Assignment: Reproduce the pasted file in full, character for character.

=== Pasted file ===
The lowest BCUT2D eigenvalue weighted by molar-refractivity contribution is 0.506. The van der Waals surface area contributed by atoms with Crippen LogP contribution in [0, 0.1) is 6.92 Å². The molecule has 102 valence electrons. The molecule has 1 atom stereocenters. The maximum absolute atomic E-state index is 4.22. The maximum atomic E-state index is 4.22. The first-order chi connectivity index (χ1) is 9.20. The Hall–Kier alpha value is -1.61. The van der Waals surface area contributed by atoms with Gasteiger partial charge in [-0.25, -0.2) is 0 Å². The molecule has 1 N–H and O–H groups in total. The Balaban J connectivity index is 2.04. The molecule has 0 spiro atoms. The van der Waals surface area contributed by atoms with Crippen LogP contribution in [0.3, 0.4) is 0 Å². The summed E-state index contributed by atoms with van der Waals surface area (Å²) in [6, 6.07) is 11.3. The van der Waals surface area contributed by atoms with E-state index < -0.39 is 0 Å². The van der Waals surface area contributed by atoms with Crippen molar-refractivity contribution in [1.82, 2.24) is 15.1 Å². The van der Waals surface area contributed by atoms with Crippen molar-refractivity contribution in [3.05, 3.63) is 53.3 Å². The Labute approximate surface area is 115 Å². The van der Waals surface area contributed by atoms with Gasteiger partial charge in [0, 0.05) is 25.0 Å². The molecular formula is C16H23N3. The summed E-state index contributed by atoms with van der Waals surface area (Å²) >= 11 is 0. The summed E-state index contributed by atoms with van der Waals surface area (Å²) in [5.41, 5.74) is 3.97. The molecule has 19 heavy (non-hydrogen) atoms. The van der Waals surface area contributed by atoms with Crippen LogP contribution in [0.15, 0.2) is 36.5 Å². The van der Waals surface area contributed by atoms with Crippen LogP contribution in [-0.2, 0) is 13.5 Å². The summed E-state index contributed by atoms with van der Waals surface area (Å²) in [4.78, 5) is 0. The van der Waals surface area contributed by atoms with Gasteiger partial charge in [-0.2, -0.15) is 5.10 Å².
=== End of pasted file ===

The lowest BCUT2D eigenvalue weighted by molar-refractivity contribution is 0.506. The van der Waals surface area contributed by atoms with Crippen LogP contribution in [0, 0.1) is 6.92 Å². The molecule has 102 valence electrons. The molecule has 1 atom stereocenters. The maximum absolute atomic E-state index is 4.22. The maximum atomic E-state index is 4.22. The first-order chi connectivity index (χ1) is 9.20. The Hall–Kier alpha value is -1.61. The van der Waals surface area contributed by atoms with Gasteiger partial charge in [-0.25, -0.2) is 0 Å². The molecule has 1 N–H and O–H groups in total. The Balaban J connectivity index is 2.04. The molecule has 0 spiro atoms. The van der Waals surface area contributed by atoms with Crippen LogP contribution in [0.3, 0.4) is 0 Å². The summed E-state index contributed by atoms with van der Waals surface area (Å²) in [6, 6.07) is 11.3. The van der Waals surface area contributed by atoms with E-state index < -0.39 is 0 Å². The van der Waals surface area contributed by atoms with Crippen molar-refractivity contribution in [1.82, 2.24) is 15.1 Å². The van der Waals surface area contributed by atoms with Crippen molar-refractivity contribution in [3.05, 3.63) is 53.3 Å². The Labute approximate surface area is 115 Å². The van der Waals surface area contributed by atoms with Gasteiger partial charge in [0, 0.05) is 25.0 Å². The molecular formula is C16H23N3. The summed E-state index contributed by atoms with van der Waals surface area (Å²) >= 11 is 0. The summed E-state index contributed by atoms with van der Waals surface area (Å²) in [5.41, 5.74) is 3.97. The molecule has 19 heavy (non-hydrogen) atoms. The van der Waals surface area contributed by atoms with Crippen LogP contribution in [0.15, 0.2) is 36.5 Å². The van der Waals surface area contributed by atoms with Crippen LogP contribution in [-0.2, 0) is 13.5 Å². The summed E-state index contributed by atoms with van der Waals surface area (Å²) in [4.78, 5) is 0. The van der Waals surface area contributed by atoms with Gasteiger partial charge in [-0.2, -0.15) is 5.10 Å².